Setting off on a vacation? Simply packing for a business trip? Or celebrating a long weekend? Whatever, wherever, try to travel FRUIT-FULL-Y.
Why? Fruit is THE category of foods that is missing in action on the road - when most of your meals are eaten in or taken out from restaurants. (True, an insufficient supply of vegetables is close behind!)
Nutrition from the ground up, that’s the official 2010 National Nutrition Month message. But what’s at the root of this message? More importantly, what seedlings from this message can you plant and grow into real changes in your eating habits in 2010 and beyond?
Our backyard garden is small. Two raised beds each about 8’ X 16’. We’ve got what we grow well down to a few favs: garlic, basil, rosemary, cucumbers, yellow squash and a wide variety of tomato plant, from cherries to beefsteak.
Finally the time has rolled around to again enjoy the fruits, rather vegetables and herbs, of our labor.
The Diabetes Food and Nutrition Bible
- frightened by the diagnosis of diabetes and wonder what you can eat?
- puzzled about how to make your favorite recipes diabetes-friendly?
- flustered about how to lower carbohydrate, increase fiber and decrease sodium?
- unclear if you need to steer clear of sugary foods and sweets?
The Diabetes Food and Nutrition Bible, published by the American Diabetes Association is a two-in-one super resource for people with diabetes. It’s an “educational cookbook” co-authored by Hope and culinary guru and best-selling diabetes cookbook author Robyn Webb.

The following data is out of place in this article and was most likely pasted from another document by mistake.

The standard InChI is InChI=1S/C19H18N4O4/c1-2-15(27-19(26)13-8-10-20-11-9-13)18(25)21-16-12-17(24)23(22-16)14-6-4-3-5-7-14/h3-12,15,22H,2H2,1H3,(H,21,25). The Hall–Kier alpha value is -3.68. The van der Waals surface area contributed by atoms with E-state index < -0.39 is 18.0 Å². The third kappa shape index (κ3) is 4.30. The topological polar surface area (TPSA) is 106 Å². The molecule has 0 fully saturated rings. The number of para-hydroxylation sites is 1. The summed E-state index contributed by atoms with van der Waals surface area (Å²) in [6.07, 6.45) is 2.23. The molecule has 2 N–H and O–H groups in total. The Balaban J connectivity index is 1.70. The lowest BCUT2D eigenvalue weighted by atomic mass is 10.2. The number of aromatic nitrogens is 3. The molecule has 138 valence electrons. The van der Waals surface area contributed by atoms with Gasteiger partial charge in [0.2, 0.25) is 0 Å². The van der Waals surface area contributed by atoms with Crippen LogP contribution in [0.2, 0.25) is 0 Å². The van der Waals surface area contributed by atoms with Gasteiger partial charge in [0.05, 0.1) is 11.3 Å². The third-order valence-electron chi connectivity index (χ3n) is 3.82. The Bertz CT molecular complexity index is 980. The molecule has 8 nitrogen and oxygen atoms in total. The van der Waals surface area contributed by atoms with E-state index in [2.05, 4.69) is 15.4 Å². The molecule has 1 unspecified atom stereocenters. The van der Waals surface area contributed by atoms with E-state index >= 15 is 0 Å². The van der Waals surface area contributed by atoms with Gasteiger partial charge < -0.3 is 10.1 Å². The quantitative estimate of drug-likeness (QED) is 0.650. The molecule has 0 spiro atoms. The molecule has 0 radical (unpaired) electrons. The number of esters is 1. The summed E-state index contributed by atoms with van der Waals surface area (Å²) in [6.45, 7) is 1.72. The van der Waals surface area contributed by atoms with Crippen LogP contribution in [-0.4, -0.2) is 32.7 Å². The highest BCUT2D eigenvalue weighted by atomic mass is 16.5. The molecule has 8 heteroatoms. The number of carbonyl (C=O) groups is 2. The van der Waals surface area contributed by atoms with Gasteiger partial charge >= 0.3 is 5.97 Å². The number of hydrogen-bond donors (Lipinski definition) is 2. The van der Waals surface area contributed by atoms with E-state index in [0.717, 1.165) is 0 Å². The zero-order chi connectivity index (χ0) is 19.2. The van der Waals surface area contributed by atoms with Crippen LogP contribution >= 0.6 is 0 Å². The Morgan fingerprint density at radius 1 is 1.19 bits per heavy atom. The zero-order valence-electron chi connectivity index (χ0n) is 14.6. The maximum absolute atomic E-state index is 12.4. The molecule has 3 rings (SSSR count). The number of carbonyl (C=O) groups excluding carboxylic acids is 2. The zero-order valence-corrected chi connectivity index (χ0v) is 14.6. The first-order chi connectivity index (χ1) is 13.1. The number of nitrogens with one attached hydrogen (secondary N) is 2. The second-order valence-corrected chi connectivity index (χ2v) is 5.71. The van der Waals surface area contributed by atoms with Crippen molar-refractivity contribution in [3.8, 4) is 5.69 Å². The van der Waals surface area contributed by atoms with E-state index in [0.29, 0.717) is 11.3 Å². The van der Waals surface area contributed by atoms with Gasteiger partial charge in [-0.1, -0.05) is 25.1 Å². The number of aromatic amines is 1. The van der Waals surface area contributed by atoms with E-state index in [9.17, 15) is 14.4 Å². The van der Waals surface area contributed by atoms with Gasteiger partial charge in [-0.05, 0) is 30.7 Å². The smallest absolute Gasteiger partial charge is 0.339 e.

The Diabetes Food and Nutrition Bible is filled with over 100 recipes featuring 20 Nutrition Superstars - foods chock-full of nutrition. You’ll also find tips and hints about how to buy, store and cook myriad foods. Integrated into the pages is a comprehensive nutrition guide to help you learn what and how to eat to manage your diabetes. The pages are filled with plenty of easy and practical ways to improve your eating habits and food choices. And that’s not all. You’ll get two complete weeks of diabetes menu plans for various calorie levels which show you exactly how to fit in the book’s recipes and healthy eating ideas.
Table of Contents
- Nutrient: The Big Three
- Vitamins and Minerals
- Meal Planning Approaches
- Grains, Beans, and Starchy Vegetables
- Milk and Yogurt
- Meat and Meat Substitutes
- Fats and Lower-fat Recipes
- Sugar, Sweets and Sweeteners
- Two Weeks of Menus
- The Food Label
- Setting Goals
Now back home from an extended (and delightful) camping vacation in the great and grand National Parks out west, I'm pleased to note that one can still tank up on those 5+ servings of fruits and vegetables even when food selection is narrowed down to what fits in the cooler and the dry box. As they say, where there's a will, there's a way!
A few discoveries along the trail:
Fresh, crisp and dirt-laden salad greens, crunchy baby bok choy, red radishes with the greens still attached and garden green snow peas…a sampling of items in my bag of goodies delivered by a local Virginia farmer. We’ve begun to enjoy the harvest from a share in community supported agriculture. Our local farmer sends an alert with the items to expect along with recipes and preparation pointers. Each week will be a surprise and will teach us the growing seasons for varied produce. Best yet, we'll relish the tastes of just picked.